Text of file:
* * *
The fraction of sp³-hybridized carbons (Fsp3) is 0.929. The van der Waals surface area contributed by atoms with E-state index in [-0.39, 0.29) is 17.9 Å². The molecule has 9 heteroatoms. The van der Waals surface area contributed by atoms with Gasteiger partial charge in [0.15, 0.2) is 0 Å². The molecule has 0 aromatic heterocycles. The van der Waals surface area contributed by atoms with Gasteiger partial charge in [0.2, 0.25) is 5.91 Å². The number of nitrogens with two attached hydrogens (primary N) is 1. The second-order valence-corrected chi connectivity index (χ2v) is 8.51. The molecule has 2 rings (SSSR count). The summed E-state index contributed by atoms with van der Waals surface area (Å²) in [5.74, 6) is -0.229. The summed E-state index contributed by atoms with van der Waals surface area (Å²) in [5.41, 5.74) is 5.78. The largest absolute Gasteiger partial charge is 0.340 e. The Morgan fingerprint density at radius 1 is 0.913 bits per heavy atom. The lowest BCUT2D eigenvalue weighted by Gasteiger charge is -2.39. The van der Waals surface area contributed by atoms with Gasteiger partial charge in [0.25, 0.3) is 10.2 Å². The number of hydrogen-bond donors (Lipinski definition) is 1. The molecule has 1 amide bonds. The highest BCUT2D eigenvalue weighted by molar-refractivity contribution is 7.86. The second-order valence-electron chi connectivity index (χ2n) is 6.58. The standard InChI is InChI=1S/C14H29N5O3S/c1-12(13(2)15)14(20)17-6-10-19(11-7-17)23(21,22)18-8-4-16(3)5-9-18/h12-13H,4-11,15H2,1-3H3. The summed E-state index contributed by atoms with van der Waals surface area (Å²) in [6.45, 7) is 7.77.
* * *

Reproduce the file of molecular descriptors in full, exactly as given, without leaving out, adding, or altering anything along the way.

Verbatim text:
The fraction of sp³-hybridized carbons (Fsp3) is 0.929. The van der Waals surface area contributed by atoms with E-state index in [-0.39, 0.29) is 17.9 Å². The molecule has 9 heteroatoms. The van der Waals surface area contributed by atoms with Gasteiger partial charge in [0.15, 0.2) is 0 Å². The molecule has 0 aromatic heterocycles. The van der Waals surface area contributed by atoms with Gasteiger partial charge in [0.2, 0.25) is 5.91 Å². The number of nitrogens with two attached hydrogens (primary N) is 1. The second-order valence-corrected chi connectivity index (χ2v) is 8.51. The molecule has 2 rings (SSSR count). The summed E-state index contributed by atoms with van der Waals surface area (Å²) in [5.74, 6) is -0.229. The summed E-state index contributed by atoms with van der Waals surface area (Å²) in [5.41, 5.74) is 5.78. The largest absolute Gasteiger partial charge is 0.340 e. The Morgan fingerprint density at radius 1 is 0.913 bits per heavy atom. The lowest BCUT2D eigenvalue weighted by Gasteiger charge is -2.39. The van der Waals surface area contributed by atoms with Gasteiger partial charge in [0.25, 0.3) is 10.2 Å². The number of hydrogen-bond donors (Lipinski definition) is 1. The molecule has 1 amide bonds. The highest BCUT2D eigenvalue weighted by molar-refractivity contribution is 7.86. The second-order valence-electron chi connectivity index (χ2n) is 6.58. The standard InChI is InChI=1S/C14H29N5O3S/c1-12(13(2)15)14(20)17-6-10-19(11-7-17)23(21,22)18-8-4-16(3)5-9-18/h12-13H,4-11,15H2,1-3H3. The summed E-state index contributed by atoms with van der Waals surface area (Å²) in [6.45, 7) is 7.77.